Working with materials and product design in a manner that allows for material separation once a product is discarded or in need of repair.
Design for Disassembly can ease and support re-use of materials.
- Design for Disassembly may challenge the intended design expression and/or economic considerations.
- Design that makes it easy to remove and replace product elements that wear out first. This is often seen with i.e. linings in coats, but can also be collars, sleeves or other exposed parts.
- Design that makes it easy for the user to disassemble the product and replace the exact broken part such as the Fairphone (www.fairphone.com)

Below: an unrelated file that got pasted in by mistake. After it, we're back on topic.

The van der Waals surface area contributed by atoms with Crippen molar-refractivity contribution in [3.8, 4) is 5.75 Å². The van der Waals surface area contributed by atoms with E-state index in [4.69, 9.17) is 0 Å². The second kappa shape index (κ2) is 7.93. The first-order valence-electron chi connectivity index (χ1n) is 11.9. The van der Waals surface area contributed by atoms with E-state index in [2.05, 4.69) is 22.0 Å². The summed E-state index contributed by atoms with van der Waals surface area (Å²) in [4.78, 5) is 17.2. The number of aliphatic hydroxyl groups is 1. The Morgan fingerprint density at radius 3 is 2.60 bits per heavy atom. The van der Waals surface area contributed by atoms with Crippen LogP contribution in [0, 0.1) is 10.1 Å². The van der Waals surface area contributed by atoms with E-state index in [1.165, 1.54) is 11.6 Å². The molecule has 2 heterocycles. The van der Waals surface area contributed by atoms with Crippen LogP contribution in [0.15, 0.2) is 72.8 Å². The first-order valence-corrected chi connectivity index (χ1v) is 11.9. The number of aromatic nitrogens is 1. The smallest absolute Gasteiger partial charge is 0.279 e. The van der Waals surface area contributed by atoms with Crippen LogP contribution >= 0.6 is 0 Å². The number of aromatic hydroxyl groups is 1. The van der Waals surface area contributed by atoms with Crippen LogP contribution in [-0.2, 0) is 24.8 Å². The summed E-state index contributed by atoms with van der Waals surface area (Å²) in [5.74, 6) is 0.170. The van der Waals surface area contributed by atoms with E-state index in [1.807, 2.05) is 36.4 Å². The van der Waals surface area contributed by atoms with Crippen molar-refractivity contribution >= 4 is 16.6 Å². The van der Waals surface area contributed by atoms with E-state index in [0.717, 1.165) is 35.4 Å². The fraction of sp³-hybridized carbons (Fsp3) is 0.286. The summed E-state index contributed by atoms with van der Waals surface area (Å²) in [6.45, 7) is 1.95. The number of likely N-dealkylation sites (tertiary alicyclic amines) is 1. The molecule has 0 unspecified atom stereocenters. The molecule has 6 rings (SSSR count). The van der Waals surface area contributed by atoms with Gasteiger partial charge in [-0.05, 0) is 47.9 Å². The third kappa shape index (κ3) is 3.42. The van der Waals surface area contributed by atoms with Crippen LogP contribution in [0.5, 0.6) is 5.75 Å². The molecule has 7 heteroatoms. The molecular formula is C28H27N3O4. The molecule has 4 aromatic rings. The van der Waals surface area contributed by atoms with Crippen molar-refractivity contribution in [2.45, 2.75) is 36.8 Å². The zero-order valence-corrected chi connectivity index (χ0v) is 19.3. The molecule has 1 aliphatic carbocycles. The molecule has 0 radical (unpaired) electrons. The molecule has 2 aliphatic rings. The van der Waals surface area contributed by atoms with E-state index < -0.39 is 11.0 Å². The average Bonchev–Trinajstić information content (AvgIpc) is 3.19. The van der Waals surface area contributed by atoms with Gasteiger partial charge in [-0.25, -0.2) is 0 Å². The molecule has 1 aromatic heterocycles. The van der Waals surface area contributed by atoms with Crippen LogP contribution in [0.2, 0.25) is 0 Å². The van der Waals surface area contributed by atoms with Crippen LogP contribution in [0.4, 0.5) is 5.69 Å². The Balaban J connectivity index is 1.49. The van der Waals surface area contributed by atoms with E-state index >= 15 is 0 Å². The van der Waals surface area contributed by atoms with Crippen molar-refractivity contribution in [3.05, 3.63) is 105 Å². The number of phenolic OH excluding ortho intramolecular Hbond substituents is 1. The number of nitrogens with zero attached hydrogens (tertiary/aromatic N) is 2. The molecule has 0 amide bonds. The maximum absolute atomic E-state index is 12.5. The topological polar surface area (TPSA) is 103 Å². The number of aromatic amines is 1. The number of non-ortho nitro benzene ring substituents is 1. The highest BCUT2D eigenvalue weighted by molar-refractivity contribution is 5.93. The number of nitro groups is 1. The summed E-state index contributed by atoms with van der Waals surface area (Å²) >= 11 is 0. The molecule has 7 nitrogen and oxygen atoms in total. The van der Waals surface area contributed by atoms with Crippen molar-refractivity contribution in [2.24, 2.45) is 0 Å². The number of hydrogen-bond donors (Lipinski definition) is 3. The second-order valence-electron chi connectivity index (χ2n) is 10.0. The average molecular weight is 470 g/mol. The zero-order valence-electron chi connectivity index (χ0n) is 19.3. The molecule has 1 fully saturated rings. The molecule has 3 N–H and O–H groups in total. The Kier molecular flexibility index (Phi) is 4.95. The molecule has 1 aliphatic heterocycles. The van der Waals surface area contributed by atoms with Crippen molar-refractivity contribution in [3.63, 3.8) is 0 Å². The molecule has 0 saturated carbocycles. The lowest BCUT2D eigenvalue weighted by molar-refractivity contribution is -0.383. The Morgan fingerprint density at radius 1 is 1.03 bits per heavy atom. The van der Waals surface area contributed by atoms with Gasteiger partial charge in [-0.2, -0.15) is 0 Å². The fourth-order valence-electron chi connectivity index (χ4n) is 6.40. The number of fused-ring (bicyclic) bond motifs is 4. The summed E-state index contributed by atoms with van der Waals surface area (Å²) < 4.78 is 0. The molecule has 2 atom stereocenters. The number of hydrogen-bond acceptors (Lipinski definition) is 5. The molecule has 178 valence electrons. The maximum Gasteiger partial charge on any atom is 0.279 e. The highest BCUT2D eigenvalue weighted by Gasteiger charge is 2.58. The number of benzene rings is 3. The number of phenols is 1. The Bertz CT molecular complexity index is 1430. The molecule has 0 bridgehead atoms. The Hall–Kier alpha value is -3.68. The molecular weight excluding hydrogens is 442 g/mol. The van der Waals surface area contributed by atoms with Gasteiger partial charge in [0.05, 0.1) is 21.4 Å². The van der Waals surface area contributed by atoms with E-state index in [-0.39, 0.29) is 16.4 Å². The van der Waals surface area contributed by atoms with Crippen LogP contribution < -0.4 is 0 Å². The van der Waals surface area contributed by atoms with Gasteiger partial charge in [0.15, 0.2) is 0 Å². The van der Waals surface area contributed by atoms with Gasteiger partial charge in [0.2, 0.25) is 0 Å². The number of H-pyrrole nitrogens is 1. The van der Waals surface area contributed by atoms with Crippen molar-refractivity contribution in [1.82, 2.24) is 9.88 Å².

- Design where materials can be separated and re-used or re-cycled after the product is fully discarded by the user, by avoiding e.g. glues and mixed fibre materials. An example is Herman Miller’s Aeron chair.
- Bakker et al. (2014). Products That Last – Product design for circular business models. TU Delft, Delft, pp. 104-109.
- Bogue (2007). Design for disassembly: a critical twenty-first century discipline, Assembly Automation 27 (4), pp. 285-289.
- Vezzoli & Manzini (2010). Design for Environmental Sustainability, Chapter 9: Facilitating Disassembly. Springer, London, pp. 181-197.